As I have talked about in interviews, I had three opportunities to use the blog as a basis for my book. One of the early approaches made to me some years ago came to nothing, partly because it was too soon to undertake such a project (my journey had only just begun), but also because I felt strongly that I wanted to include stories of despair and hope from other widows and widowers. The person I was talking to at the time disagreed with me, their stance being that by doing so I was diluting my story. I couldn’t agree. I didn’t so much walk away from the project as ignore it and go back into my burrow to continue to grieve.
I never felt that the blog was ‘my’ blog; I always felt it was a collective effort where I would write about a particular subject (shopping alone, going to parties as a widow, dealing with counsellors more bonkers than I was) and then throw it out for discussion. Writing about our feelings gives us a little space from our grief as we observe our feelings, not just live them, which is why I was so keen to include a section on the new website where others could write whatever they felt they needed to.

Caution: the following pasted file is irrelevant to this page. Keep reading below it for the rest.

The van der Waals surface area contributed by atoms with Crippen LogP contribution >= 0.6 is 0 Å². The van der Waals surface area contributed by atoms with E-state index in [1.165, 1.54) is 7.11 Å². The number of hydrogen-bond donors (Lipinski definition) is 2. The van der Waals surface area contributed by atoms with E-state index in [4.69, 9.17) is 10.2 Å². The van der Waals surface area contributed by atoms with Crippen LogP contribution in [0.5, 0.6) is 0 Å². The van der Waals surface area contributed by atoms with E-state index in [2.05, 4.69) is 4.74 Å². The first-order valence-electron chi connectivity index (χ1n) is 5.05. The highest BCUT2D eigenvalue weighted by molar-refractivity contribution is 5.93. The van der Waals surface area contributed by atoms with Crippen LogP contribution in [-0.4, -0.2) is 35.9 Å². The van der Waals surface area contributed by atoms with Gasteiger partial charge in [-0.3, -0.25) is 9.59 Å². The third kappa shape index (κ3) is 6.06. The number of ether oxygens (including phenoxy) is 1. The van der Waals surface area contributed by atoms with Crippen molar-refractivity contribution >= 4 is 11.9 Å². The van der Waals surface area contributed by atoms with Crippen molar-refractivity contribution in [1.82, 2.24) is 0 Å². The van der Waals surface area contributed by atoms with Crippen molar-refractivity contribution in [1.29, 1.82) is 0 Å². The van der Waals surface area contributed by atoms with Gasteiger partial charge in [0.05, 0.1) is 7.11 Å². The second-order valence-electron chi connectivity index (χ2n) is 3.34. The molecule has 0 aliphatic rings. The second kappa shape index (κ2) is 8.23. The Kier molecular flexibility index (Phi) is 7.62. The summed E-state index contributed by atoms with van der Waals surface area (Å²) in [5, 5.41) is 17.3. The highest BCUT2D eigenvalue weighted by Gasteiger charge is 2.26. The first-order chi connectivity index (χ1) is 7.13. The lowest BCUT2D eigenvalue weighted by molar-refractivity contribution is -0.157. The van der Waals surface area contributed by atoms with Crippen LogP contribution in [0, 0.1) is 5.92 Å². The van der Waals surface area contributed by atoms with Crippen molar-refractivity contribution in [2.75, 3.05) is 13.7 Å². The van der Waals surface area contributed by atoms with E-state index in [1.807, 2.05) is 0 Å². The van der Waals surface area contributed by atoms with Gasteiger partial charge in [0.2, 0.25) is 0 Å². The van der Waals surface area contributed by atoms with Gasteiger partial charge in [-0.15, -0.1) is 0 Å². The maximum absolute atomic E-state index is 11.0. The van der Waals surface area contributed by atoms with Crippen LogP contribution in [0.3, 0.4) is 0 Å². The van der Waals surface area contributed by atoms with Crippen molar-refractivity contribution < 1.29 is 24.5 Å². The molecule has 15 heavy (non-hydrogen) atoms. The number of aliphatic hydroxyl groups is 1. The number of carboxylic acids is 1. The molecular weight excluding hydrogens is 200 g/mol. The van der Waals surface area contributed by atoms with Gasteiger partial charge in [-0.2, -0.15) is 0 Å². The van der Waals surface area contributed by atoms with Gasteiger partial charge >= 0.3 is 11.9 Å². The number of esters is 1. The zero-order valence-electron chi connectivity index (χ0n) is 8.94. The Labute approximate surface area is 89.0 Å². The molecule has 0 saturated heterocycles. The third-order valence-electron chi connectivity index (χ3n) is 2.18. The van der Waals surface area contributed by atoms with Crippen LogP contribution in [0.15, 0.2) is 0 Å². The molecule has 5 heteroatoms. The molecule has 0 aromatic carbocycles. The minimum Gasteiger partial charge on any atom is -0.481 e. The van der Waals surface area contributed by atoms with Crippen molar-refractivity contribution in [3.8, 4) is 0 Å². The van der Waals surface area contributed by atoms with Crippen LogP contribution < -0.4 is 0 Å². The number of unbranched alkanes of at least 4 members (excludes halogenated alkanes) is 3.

This particular story from Lizzie hit a chord with me because Lizzie worked with her husband as I did with JS, and having to go back to the office within days of getting home from Barbados, of having to deal with work-related issues before my husband was even cremated piled exhaustion upon exhaustion.
Lizzie asks if she might write on the blog again. Lizzie, I wait to here from you.
With love, H xxx
I am so glad to have found your site, purely because of the article in the Daily Mail recently, which I have in our waiting room. You have created something of such worth and value, and beauty which I so wish I had found sooner.
My darling, precious, brave, clever husband of nearly 34 years died 19 months ago. He was my only love, and I his. And I have amazed myself (sometimes) and I think our four grown up children as to how I’ve coped. We worked together, running our own business, and there were big chunks of that he dealt with; I used to get so frustrated that he spent so long in front of the computer each evening, but now understand why.
I so empathize at your silent scream of agony in front of the M&S meals for one cabinet, and your comment along the lines of a glass of wine not being a luxury but a necessity. (Don’t worry, only one!). Today, I’d felt happy dealing, as I thought, well with a couple of issues at work, only to come home and feel devastated to stop and think that they were issues HE would have solved, and that I shouldn’t feel good to have done so..confused. And then there’s the giant house spider under a pot on the landing floor I’m plucking up courage to dispose of.
May I write again? Thanks.